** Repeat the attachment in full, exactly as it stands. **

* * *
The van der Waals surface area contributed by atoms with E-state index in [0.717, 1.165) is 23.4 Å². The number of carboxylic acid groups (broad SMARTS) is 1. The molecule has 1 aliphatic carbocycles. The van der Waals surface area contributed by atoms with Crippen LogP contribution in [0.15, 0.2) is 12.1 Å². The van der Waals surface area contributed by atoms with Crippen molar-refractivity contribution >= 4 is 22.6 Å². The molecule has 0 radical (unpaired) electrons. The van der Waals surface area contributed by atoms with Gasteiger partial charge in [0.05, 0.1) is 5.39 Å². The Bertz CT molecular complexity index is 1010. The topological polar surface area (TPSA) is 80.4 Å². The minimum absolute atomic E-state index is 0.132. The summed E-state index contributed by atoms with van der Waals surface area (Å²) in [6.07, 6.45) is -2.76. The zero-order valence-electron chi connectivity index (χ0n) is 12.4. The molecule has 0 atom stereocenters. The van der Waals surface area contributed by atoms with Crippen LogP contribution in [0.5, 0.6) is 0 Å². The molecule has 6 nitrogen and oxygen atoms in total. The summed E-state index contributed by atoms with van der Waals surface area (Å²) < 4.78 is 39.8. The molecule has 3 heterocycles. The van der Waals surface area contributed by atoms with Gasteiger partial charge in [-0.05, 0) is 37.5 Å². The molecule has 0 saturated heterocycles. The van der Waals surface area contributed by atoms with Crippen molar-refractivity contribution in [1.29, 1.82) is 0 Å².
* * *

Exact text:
The van der Waals surface area contributed by atoms with E-state index in [0.717, 1.165) is 23.4 Å². The number of carboxylic acid groups (broad SMARTS) is 1. The molecule has 1 aliphatic carbocycles. The van der Waals surface area contributed by atoms with Crippen LogP contribution in [0.15, 0.2) is 12.1 Å². The van der Waals surface area contributed by atoms with Crippen molar-refractivity contribution >= 4 is 22.6 Å². The molecule has 0 radical (unpaired) electrons. The van der Waals surface area contributed by atoms with Gasteiger partial charge in [0.05, 0.1) is 5.39 Å². The Bertz CT molecular complexity index is 1010. The topological polar surface area (TPSA) is 80.4 Å². The minimum absolute atomic E-state index is 0.132. The summed E-state index contributed by atoms with van der Waals surface area (Å²) in [6.07, 6.45) is -2.76. The zero-order valence-electron chi connectivity index (χ0n) is 12.4. The molecule has 0 atom stereocenters. The van der Waals surface area contributed by atoms with Crippen LogP contribution in [0.5, 0.6) is 0 Å². The molecule has 6 nitrogen and oxygen atoms in total. The summed E-state index contributed by atoms with van der Waals surface area (Å²) < 4.78 is 39.8. The molecule has 3 heterocycles. The van der Waals surface area contributed by atoms with Gasteiger partial charge in [-0.05, 0) is 37.5 Å². The molecule has 0 saturated heterocycles. The van der Waals surface area contributed by atoms with Crippen molar-refractivity contribution in [1.29, 1.82) is 0 Å².